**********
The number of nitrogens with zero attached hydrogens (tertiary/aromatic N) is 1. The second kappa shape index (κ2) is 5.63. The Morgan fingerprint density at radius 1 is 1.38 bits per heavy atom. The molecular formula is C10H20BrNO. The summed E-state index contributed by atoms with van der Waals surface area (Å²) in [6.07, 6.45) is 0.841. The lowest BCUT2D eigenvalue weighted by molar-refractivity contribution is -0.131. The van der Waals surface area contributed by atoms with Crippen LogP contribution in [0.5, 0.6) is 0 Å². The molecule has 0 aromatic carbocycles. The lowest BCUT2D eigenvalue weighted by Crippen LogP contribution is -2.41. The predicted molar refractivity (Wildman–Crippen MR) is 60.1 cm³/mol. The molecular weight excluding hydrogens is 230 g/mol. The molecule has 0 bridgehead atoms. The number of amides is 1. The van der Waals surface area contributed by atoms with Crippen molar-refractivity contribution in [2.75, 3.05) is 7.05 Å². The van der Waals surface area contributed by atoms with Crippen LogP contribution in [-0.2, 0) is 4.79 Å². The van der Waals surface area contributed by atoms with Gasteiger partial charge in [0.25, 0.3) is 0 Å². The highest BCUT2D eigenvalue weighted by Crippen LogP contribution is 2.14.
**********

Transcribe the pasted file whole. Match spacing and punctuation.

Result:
The number of nitrogens with zero attached hydrogens (tertiary/aromatic N) is 1. The second kappa shape index (κ2) is 5.63. The Morgan fingerprint density at radius 1 is 1.38 bits per heavy atom. The molecular formula is C10H20BrNO. The summed E-state index contributed by atoms with van der Waals surface area (Å²) in [6.07, 6.45) is 0.841. The lowest BCUT2D eigenvalue weighted by molar-refractivity contribution is -0.131. The van der Waals surface area contributed by atoms with Crippen LogP contribution in [0.5, 0.6) is 0 Å². The molecule has 0 aromatic carbocycles. The lowest BCUT2D eigenvalue weighted by Crippen LogP contribution is -2.41. The predicted molar refractivity (Wildman–Crippen MR) is 60.1 cm³/mol. The molecular weight excluding hydrogens is 230 g/mol. The molecule has 0 bridgehead atoms. The number of amides is 1. The van der Waals surface area contributed by atoms with Crippen molar-refractivity contribution in [2.75, 3.05) is 7.05 Å². The van der Waals surface area contributed by atoms with Crippen LogP contribution in [-0.2, 0) is 4.79 Å². The van der Waals surface area contributed by atoms with Gasteiger partial charge in [0.25, 0.3) is 0 Å². The highest BCUT2D eigenvalue weighted by Crippen LogP contribution is 2.14.